SFU Physics student representing Canada at Pan American Olympic Qualifier

April 09, 2024

SFU biophysics student Josipa Kafadar has her sights set on Olympic gold. She is one of three athletes selected by Taekwondo Canada to compete at the 2024 Pan American Olympic Qualifier in the Dominican Republic on April 9-10.

Kafadar has practiced taekwondo since she was four years old and has competed on the Canadian national team since 2015. “Taekwondo is unique because it’s combat but it’s more like a game than an actual fight, seeing who can outplay the other person,” she says.

Balancing university studies with training as an elite athlete means a busy schedule that includes strength and conditioning or physiotherapy in the mornings before classes and taekwondo training in the evenings. “It’s hard to balance,” she says, “but it’s fun.”

Kafadar chose biophysics because it combined two of her favourite subjects from high school. Little did she know at the time that it would require a lot of organic chemistry, a subject she says she’s come to appreciate.

Undergraduate research opportunities have helped her branch out into other fields such as molecular biology and nuclear physics, which has helped her better understand the direction she wants to take after she finishes her degree. Involvement with the Physics Student Association has helped her connect with other students.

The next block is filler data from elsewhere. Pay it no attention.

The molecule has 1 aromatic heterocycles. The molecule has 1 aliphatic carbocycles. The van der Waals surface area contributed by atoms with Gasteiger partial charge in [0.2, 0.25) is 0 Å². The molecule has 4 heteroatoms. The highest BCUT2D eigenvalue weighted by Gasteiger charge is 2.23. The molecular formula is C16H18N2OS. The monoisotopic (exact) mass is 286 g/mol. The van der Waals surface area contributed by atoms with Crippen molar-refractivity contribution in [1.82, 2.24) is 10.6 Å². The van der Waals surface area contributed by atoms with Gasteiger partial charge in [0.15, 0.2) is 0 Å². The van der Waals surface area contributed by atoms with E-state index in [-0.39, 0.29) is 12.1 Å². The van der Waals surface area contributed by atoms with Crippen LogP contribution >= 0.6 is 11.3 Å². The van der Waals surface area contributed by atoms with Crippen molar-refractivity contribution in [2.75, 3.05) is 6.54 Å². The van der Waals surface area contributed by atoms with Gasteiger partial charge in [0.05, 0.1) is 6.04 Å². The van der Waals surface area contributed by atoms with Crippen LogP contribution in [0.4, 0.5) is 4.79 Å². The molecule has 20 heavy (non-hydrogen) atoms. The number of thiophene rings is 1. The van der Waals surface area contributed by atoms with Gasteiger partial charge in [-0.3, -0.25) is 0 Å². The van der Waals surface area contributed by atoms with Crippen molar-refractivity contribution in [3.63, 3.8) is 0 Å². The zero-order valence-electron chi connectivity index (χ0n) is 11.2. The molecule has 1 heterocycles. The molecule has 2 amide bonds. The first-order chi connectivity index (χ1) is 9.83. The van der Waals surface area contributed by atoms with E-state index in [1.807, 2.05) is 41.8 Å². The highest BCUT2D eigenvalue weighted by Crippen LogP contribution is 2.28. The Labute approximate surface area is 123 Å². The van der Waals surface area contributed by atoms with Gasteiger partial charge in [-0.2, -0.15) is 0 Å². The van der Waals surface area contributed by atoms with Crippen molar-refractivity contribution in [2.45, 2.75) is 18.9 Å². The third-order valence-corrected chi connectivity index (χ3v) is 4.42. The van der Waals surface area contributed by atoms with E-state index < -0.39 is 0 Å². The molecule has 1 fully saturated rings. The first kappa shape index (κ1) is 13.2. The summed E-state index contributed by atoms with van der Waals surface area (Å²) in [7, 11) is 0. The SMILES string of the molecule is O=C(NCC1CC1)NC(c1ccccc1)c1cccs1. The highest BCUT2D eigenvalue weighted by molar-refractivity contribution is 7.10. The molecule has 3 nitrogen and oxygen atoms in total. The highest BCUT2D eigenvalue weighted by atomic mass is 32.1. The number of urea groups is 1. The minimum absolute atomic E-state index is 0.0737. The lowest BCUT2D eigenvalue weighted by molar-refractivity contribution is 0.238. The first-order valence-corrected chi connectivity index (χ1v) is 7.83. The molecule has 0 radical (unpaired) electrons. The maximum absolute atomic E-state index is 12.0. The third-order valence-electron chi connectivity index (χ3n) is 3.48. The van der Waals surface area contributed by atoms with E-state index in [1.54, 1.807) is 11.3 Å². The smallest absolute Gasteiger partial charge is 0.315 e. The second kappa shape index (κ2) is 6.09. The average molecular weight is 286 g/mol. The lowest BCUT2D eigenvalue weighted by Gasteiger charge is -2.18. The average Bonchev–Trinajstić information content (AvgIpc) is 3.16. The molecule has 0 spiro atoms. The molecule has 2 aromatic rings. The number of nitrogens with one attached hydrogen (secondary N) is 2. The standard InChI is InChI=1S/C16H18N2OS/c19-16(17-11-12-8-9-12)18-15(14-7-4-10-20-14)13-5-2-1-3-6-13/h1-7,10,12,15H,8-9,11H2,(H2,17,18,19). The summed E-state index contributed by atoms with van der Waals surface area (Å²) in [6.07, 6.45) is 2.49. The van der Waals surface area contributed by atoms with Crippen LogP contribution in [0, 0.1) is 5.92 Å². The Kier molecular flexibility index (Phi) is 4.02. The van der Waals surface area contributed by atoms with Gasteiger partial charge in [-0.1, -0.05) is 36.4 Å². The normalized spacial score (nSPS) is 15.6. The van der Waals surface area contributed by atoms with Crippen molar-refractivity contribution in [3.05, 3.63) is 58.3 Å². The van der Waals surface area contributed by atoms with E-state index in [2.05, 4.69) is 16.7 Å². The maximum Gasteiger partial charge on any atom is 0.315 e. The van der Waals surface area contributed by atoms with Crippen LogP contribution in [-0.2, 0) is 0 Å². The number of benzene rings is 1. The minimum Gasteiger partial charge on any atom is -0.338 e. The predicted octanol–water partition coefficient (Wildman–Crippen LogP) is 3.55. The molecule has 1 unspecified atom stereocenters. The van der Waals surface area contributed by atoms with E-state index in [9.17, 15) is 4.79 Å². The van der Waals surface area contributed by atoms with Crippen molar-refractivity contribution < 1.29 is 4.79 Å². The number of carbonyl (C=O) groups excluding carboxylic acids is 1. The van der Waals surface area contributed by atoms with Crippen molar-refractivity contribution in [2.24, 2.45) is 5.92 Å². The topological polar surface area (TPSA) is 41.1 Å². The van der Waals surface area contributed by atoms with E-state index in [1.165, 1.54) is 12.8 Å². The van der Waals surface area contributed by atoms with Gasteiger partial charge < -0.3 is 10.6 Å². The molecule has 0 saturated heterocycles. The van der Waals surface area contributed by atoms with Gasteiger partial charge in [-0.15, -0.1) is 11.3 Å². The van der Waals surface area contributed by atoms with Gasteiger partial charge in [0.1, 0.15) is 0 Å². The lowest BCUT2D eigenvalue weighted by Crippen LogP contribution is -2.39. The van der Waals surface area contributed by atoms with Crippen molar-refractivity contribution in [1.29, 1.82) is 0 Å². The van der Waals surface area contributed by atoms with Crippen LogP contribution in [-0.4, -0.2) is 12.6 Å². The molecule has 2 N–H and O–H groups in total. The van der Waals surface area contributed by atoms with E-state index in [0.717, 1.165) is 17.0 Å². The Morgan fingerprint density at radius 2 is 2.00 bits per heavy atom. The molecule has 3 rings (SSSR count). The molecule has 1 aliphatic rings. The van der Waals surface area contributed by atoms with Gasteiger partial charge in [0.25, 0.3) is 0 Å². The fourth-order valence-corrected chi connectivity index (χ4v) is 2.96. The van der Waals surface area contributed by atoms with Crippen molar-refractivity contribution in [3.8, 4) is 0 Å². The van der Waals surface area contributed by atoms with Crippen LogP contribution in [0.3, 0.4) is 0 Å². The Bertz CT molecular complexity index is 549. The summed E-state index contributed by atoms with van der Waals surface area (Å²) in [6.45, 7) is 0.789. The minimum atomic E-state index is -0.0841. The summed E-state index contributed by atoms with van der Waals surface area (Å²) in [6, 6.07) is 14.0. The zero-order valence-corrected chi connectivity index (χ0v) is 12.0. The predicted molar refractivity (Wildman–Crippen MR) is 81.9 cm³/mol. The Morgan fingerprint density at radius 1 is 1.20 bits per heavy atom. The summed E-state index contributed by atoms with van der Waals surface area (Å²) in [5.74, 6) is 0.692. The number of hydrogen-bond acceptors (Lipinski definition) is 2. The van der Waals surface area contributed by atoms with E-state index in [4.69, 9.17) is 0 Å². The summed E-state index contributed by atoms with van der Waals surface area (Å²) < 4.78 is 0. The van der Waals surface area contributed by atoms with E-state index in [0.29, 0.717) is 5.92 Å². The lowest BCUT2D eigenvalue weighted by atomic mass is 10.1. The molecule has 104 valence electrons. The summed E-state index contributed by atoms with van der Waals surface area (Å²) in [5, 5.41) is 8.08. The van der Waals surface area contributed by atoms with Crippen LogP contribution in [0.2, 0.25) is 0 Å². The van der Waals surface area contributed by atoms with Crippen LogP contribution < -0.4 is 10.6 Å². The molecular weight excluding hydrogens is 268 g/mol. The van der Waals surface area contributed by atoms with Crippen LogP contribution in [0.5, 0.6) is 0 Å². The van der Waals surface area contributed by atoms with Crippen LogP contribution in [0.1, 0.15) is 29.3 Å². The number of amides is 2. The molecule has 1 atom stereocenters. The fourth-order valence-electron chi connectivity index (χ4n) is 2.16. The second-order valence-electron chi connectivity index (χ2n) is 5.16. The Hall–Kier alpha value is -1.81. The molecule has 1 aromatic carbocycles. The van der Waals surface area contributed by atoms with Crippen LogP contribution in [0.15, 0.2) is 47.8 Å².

She credits the discipline she’s developed as an athlete for helping her keep on track. “I can’t procrastinate because I will get too stressed. Sometimes I say hey, I don't want to do this, but I need to do it. It's going to benefit me. I'm not doing this for anyone else.”

“It’s easier when I make time for myself to relax and do nothing, usually on the weekends.  When I have time to read a book, watch a movie, see friends. That helps me reset. Then I can go into the next week or whatever is coming up next.”

Her journey hasn’t been without its challenges. “COVID was tough,” she says. “I couldn't practice my sport properly. I couldn't interact with my classmates. It felt very isolating, especially at home.”

While many Canadians were in lockdown, athletes in other countries had different COVID protocols. Kafadar was excited to return to competition after time away but found she was no longer performing at the same level as people she’d previously competed against.

“I felt like such a failure,” she says. “I was still training but 2022 was when I finally started seeing the results.”

Last November Kafadar won the Canadian Olympic qualifying event. Next week she’s aiming for a top two finish to qualify for the Paris 2024 Olympics, and she’s looking forward to testing out new techniques she has been practicing.

To other students she says “make sure to try to schedule your time, not just for classes, but also to have time for yourself to do things you want to do. Be willing to explore new things, especially as like a first year and get involved with clubs or your student society.”

“Don't take things for granted. Just push yourself so you can achieve what you need to do. Eventually you're going to reap the rewards rather than someone else.”

Update, April 9, 2024: After a strong showing at the Pan-American Qualifier, Kafadar has qualified for the Paris 2024 Olympics.